Myelodysplasia is a hematological disease in which genomic abnormalities accumulate in a hematopoietic stem cell leading to severe pancytopenia, multilineage differentiation impairment, and bone marrow (BM) apoptosis. Mortality in the disease results from pancytopenia or transformation to acute myeloid leukemia. There are frequent cytogenetic abnormalities, including deletions of chromosomes 5, 7, or both. Recurring chromosomal translocations in myelodysplasia are rare, but the most frequent are the t(3;3)(q21;q26) and the inv(3)(q21q26), which lead to the inappropriate activation of the EVI1 gene located at 3q26. To better understand the role of EVI1 in this disease, we have generated a murine model of EVI1-positive myelodysplasia by BM infection and transplantation. We find that EVI1 induces a fatal disease of several stages that is characterized by severe pancytopenia. The disease does not progress to acute myeloid leukemia. Comparison of in vitro and in vivo results suggests that EVI1 acts at two levels. The immediate effects of EVI1 are hyperproliferation of BM cells and downregulation of EpoR and c-Mpl, which are important for terminal erythroid differentiation and platelet formation. These defects are not fatal, and the mice survive for about 10 months with compensated hematopoiesis. Over this time, compensation fails, and the mice succumb to fatal peripheral cytopenia.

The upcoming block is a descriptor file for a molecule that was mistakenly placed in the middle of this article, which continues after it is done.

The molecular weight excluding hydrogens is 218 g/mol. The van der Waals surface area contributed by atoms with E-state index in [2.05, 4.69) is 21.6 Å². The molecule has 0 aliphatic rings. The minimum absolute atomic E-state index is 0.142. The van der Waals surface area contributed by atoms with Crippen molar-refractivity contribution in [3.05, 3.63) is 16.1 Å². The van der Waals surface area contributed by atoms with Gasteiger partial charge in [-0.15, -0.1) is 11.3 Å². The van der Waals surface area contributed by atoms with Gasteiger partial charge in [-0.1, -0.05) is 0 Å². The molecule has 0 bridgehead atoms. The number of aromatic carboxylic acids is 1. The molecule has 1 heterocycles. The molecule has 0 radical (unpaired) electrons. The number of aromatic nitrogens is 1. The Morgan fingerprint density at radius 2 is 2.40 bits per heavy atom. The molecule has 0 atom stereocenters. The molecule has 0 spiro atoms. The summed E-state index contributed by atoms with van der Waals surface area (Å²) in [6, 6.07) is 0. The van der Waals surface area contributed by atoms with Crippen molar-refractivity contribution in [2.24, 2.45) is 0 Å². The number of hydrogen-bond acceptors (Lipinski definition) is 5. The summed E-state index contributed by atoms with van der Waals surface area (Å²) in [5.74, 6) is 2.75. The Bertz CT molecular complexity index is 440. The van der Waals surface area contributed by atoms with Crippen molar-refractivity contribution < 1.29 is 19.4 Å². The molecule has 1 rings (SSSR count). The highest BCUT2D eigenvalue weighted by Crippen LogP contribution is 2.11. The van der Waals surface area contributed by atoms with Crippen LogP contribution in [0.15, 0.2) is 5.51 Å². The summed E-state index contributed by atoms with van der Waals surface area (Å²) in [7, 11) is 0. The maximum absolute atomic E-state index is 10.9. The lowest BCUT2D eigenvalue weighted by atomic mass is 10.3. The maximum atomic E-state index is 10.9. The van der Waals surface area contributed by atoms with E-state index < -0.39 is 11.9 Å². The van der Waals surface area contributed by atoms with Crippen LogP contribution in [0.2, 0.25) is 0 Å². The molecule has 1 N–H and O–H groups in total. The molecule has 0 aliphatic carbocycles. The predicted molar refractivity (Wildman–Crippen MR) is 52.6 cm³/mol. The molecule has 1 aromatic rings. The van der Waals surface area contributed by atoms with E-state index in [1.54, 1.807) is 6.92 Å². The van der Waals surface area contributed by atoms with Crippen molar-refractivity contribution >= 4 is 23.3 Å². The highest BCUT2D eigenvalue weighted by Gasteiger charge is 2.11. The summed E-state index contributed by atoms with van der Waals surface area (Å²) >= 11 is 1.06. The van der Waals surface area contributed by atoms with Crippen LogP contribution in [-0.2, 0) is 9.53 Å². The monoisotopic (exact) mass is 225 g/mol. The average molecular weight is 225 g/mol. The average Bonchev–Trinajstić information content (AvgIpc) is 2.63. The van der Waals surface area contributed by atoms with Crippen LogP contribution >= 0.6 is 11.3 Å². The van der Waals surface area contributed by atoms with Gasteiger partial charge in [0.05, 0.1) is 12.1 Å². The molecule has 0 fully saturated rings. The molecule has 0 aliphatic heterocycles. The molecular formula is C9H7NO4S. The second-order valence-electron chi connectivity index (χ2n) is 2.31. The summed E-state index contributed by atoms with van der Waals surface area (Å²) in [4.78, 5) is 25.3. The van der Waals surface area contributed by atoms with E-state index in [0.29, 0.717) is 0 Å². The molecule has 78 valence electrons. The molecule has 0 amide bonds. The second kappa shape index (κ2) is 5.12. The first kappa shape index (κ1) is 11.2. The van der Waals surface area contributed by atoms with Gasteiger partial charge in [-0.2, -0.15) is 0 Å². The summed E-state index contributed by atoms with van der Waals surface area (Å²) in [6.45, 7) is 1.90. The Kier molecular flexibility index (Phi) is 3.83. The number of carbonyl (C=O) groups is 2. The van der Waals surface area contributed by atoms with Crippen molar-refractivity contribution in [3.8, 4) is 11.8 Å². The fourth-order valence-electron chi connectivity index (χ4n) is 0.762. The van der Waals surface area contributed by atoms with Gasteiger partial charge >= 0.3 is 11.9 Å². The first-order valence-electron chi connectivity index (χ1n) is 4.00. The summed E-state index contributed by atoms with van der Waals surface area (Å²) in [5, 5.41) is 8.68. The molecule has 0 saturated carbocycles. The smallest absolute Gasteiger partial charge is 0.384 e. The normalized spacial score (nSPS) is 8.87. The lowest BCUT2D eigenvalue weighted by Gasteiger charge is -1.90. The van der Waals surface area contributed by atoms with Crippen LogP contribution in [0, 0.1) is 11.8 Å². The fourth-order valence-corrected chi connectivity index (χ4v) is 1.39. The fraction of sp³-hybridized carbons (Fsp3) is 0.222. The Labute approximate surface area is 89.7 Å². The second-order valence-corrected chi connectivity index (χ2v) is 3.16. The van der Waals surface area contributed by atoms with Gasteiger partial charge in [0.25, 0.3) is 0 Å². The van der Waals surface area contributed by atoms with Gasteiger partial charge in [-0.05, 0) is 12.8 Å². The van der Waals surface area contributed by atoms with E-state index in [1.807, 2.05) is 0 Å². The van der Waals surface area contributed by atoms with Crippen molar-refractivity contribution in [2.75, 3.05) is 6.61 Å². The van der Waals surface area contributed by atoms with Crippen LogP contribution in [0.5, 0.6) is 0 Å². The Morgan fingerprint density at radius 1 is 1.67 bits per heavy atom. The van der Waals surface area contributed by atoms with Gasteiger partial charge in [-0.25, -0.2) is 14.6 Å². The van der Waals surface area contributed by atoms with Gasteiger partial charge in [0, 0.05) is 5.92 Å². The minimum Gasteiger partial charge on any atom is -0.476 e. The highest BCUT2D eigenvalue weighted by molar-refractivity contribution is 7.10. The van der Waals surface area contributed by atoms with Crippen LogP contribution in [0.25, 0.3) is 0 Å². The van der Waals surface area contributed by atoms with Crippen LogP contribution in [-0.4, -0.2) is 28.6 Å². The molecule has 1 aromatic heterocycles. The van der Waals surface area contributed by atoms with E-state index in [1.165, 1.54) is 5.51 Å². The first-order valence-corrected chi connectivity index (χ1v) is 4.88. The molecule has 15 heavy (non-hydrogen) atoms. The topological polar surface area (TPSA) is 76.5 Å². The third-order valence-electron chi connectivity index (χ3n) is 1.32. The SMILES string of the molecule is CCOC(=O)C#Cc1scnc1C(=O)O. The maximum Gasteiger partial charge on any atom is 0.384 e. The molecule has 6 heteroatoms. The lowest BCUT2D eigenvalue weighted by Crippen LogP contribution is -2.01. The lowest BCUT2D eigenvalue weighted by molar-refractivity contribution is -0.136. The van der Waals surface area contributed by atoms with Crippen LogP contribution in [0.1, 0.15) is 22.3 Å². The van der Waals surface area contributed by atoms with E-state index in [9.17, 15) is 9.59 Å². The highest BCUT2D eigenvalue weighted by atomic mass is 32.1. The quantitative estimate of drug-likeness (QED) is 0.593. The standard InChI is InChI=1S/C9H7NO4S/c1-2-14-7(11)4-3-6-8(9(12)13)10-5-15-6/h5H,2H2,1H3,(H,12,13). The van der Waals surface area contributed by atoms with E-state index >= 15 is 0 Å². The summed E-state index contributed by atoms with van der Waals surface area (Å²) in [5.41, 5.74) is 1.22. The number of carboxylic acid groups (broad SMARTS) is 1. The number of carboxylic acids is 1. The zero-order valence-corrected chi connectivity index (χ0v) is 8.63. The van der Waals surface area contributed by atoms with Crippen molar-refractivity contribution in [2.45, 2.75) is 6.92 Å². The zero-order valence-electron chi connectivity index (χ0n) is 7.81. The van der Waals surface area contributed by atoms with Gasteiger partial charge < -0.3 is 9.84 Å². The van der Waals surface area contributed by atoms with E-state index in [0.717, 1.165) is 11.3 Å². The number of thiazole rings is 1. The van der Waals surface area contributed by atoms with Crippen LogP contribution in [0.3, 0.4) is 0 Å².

Silvia Buonamici, Donglan Li, Yiqing Chi, Rui Zhao, Xuerong Wang, Larry Brace, Hongyu Ni, Yogen Saunthararajah, Giuseppina Nucifora